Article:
Supernatural beliefs and the evolution of cooperation

Pierrick Bourrat, Hugo Viciana

Research output: Chapter in Book/Report/Conference proceedingOther chapter contributionpeer-review


Studies have found an association between the content of beliefs in the supernatural and increased cooperation in social groups. “High Moralizing Gods,” “fear of supernatural punishment,” and “supernatural monitoring” have been claimed to permit greater social cohesion through the specific epistemic engagement they produce in the minds of those who hold certain religious beliefs. However, the evolutionary pathways linking these religious features with cooperation remain unclear. Focusing on the example of belief in supernatural sanctioning, this chapter delineates different mechanisms by which beliefs in supernatural entities could, in principle, lead to greater cohesion and emphasizes the different predictions each evolutionary mechanism affords. It thus reassesses several studies that have been interpreted as supporting or as failing to support one or some of these cultural evolutionary processes. Finally, it proposes several avenues by which research addressing the link between cooperation and specific forms of belief in supernatural entities could be strengthened.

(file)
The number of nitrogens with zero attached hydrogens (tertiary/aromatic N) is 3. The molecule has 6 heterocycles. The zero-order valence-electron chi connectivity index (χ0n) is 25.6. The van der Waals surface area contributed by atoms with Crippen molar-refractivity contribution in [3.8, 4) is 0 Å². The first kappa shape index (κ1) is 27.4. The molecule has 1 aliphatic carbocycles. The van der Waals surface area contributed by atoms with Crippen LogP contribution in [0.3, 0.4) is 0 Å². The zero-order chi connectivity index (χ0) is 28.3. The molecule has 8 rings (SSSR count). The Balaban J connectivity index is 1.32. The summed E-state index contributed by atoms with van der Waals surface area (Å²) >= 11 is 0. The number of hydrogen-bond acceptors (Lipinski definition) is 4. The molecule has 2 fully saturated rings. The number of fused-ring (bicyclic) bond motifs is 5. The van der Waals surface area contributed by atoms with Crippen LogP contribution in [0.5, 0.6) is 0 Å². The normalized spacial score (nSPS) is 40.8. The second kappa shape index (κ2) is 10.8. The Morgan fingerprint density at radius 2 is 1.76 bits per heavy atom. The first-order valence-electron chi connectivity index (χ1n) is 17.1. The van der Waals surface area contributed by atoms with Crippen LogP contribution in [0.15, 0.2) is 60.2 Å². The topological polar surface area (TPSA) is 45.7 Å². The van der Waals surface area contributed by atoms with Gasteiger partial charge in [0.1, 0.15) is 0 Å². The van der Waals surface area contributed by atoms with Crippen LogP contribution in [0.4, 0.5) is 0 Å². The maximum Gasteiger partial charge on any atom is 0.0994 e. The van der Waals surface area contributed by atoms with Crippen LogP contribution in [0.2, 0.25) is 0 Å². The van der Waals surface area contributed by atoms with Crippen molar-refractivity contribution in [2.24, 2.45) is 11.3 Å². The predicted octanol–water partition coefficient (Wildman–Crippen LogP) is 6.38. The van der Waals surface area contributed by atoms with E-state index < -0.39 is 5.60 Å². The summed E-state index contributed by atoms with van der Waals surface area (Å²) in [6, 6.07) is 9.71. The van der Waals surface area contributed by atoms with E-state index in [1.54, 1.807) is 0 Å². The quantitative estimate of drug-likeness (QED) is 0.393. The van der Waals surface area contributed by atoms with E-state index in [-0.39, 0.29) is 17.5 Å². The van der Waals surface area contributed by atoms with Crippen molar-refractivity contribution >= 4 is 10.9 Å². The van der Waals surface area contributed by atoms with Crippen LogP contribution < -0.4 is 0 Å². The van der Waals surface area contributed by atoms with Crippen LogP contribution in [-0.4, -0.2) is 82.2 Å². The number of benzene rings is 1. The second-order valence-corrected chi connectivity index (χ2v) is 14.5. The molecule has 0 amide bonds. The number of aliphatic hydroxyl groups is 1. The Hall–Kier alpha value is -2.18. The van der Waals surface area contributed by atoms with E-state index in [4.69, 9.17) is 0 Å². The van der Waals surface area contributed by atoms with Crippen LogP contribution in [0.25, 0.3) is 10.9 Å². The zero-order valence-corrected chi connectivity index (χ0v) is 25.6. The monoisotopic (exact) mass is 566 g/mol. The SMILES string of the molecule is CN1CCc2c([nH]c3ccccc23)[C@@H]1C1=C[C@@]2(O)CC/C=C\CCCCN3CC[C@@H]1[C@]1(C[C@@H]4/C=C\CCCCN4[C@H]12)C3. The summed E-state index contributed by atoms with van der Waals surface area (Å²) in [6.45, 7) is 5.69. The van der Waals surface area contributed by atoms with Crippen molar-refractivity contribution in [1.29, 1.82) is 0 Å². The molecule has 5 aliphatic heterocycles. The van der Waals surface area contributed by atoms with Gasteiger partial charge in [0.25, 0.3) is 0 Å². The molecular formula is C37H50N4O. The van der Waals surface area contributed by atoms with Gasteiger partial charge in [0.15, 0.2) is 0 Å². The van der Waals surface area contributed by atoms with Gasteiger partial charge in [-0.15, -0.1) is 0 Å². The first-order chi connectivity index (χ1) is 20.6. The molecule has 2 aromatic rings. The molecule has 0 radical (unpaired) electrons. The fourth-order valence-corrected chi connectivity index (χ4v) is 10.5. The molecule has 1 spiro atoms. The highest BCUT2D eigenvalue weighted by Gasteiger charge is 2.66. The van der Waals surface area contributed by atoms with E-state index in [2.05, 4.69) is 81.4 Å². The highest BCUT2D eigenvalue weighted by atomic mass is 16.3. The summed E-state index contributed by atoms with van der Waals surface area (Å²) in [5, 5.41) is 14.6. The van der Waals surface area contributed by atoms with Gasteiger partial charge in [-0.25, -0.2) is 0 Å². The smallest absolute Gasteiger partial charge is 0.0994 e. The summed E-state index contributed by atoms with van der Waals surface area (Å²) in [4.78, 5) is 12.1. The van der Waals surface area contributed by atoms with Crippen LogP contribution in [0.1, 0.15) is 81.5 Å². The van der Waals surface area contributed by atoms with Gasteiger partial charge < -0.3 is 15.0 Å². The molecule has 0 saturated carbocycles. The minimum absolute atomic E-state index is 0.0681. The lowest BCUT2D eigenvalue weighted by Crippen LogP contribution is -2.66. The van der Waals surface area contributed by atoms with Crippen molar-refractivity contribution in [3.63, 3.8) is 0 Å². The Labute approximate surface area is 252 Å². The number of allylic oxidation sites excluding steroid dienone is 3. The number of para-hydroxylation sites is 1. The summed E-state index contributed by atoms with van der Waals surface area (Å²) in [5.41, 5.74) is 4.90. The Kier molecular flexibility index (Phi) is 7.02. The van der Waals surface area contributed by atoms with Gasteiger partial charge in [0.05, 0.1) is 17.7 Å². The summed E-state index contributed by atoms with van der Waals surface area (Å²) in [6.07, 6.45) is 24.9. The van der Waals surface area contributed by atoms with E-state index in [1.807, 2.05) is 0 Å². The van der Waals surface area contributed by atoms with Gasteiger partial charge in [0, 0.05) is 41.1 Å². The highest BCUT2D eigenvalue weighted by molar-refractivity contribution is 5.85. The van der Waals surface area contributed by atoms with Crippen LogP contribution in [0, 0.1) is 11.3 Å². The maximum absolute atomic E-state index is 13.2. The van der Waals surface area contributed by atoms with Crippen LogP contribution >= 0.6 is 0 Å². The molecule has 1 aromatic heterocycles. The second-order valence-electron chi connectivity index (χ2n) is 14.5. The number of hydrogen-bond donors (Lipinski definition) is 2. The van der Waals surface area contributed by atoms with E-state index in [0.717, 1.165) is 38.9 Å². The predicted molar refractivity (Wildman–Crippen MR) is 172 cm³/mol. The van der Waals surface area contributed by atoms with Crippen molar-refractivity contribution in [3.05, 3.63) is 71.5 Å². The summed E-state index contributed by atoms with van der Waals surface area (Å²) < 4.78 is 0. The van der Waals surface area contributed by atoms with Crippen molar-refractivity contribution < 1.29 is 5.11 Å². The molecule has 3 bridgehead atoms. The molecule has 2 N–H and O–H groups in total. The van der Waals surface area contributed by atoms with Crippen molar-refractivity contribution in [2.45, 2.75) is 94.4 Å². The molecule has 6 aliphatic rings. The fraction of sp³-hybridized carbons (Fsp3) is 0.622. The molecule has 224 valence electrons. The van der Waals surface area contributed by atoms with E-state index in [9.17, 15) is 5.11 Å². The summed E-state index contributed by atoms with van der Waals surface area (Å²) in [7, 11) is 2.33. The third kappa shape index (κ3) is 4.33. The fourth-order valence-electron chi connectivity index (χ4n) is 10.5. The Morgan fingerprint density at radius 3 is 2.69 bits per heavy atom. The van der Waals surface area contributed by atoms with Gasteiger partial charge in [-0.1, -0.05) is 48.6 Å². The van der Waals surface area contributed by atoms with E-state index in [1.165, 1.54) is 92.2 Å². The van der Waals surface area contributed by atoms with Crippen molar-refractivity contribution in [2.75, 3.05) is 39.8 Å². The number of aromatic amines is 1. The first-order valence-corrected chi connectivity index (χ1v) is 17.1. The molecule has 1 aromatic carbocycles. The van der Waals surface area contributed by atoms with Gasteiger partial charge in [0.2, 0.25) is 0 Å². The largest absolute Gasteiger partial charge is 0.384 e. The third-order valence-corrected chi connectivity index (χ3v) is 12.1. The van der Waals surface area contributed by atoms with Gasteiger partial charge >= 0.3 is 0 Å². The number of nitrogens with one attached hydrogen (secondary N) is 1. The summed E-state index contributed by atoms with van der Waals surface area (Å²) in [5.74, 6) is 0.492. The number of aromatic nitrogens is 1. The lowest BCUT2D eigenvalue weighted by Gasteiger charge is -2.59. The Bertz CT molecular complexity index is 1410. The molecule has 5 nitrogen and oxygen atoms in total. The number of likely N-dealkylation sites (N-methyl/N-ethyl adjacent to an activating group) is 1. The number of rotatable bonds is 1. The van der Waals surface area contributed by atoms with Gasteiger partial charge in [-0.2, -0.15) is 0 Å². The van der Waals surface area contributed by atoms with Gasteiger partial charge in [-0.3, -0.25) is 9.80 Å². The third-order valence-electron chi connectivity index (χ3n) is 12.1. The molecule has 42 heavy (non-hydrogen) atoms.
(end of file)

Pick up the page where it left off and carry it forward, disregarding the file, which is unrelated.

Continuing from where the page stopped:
Original languageEnglish
Title of host publicationThe Oxford Handbook of Evolutionary Psychology and Religion
EditorsJames R. Liddle, Todd K. Shackelford
PublisherOxford University Press
ISBN (Electronic)9780199397747
Publication statusE-pub ahead of print - Jun 2016
Externally publishedYes


  • prosociality
  • supernatural punishment
  • religious
  • belief
  • vigilance
  • adaptationism
  • cooperation
  • Big God
  • High God


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